Let’s talk about how to safely heat with wood. I’ve been in the alternative heating business for more than 15 years. During that time, I’ve put heaters in remote tiny houses, large cabins, barns, and even a geodome! Winter is Coming – Plan Now Winter is coming. Please plan now, if you are not ready or if you need to make some revisions to your heating configuration. This year, most of the country was hammered with harsh winter storms. Make sure to plan now. The Wood Stove Just as the foundation of a home is what everything is built on, …




Letter Re: Solid Fuel Stoves

Hugh, Our home is located in NW Wyoming, at an elevation of just under 6,000 feet. We have operated both a coal stove (Hitzer Model 30-95 EZ-Flo Hopper Stove) and a wood burner (Blaze King Princess Catalytic Model) for a number of years. The wood stove is on the lowest level of our three-story log home, while the coal stove provides emergency heat for our storage/pantry building. Over the years, we have learned a great many tips and techniques for using solid fuel heaters. The most important step in installing and using one of these stoves is to get the …




Two Letters Re: Review Of The Jøtul F 50 TL Rangeley

Hello! Regarding FT’s review of the Jotul stove and her concern about dealing with removing and cleaning out the ash pan daily as they advance in age, I can only share my own experience as a youngster in a small southern town in the winter. In keeping with her observations about the merchant trusting her to pay for the stovepipe after installation, might I suggest that in regard to respect for elders, you’re not in California anymore? I recall my parents advising (ordering?) me to go down the road to our elderly neighbors, Mr. and Mrs. Ward, every winter day …




Letter Re: Review Of The Jøtul F 50 TL Rangeley

Hugh, Our primary heat for our home is wood. When I bought our home in 2011, I replaced a used wood stove with a brand new Blaze King model called the King. The company offers the Princess, the Queen, and the King. All three can be regular or catalytic type. Ours is the catalytic version. We will start burning wood in September and burn through mid-April, and we have done this since we installed the stove. We burn only birch wood that has been split and stacked for a minimum of two years aged. I buy a load of logs …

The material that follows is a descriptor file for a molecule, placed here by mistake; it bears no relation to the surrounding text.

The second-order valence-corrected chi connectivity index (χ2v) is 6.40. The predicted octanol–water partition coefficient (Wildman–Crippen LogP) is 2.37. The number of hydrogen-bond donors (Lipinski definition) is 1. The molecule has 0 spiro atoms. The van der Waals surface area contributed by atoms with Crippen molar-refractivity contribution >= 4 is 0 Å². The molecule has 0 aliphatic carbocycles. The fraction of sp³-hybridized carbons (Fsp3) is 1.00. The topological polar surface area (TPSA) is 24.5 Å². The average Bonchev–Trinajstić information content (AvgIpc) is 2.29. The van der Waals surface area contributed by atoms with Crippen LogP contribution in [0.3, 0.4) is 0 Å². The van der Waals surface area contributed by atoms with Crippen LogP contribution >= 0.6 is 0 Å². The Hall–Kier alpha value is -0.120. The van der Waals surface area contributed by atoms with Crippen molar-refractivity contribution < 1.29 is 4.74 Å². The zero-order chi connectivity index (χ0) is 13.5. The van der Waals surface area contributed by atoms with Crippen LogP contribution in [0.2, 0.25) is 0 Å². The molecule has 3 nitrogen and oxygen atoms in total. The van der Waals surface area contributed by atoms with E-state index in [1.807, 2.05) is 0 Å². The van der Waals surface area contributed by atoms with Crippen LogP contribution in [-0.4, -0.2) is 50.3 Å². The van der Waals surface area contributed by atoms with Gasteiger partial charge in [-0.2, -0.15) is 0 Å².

Letter Re: Jøtul Woostove

Dear Hugh, We have been using a name-brand (Firefox, a UK brand) woodstove at our home in the Greek Islands for about seven years. We had the baffle at the top of the stove burn through within two years. The manufacturer would not send us a replacement, referring us to a retailer in the UK. They wanted the best part of $100 dollars for the part, plus postage of about the same amount. Instead, I took the broken part to a local metal shop. They fabricated one out of much thicker steel for $20, and it’s still intact; in fact, …




Prepare to Be Prepped – Sometimes You Have to Survive Daily Life, by Just-Do-It Jane

Most of us in the U.S. have been touched by winter storms. If you live in the South like I do, then you’ve probably tossed your hands in the air and said to yourself, “Wait a minute! What happened to mild winters?!” Fortunately for me, my friend “Survival Messenger” has had the foresight to help me (and many others) understand why we should prepare for come-what-may scenarios. She has shared everything from her favorite high-tech gadgets to trusted and ingenious homemade solutions for everyday problems. I’ve been the thrilled recipient of handy buckets and bags filled with so many helpful …




The Care and Feeding of a Woodstove

Here, at the Rawles Ranch, we heat our house with a masonry wood stove. Because of the thermal mass of its masonry construction, the stove holds heat and, therefore, provides a much more consistent heating effect; well, that is the case for at least three-fourths of our house. Our stove’s wood box is large, so there is the risk of overheating the living room, especially in the fall and spring, when the afternoons warm up outdoors. In those seasons, we have to be careful to keep the stove’s air vent nearly closed almost all of the time. (However, we are …




Letter Re: Coal–The Other Black Gold

James, I was in a bad pickle this summer.  A housing opportunity came by and my family moved to a nice country home in Minnesota farm country.  It’s low traffic, well sheltered from the wind on all sides by mature trees, and safe for outside pets.  There is ample space for a large garden that will produce a surplus while feeding the entire family.  Yet there is one problem.  The house, while well kept, is a century old.  It is not very well insulated, and we knew from the previous tenant that it is difficult to heat in the winter. …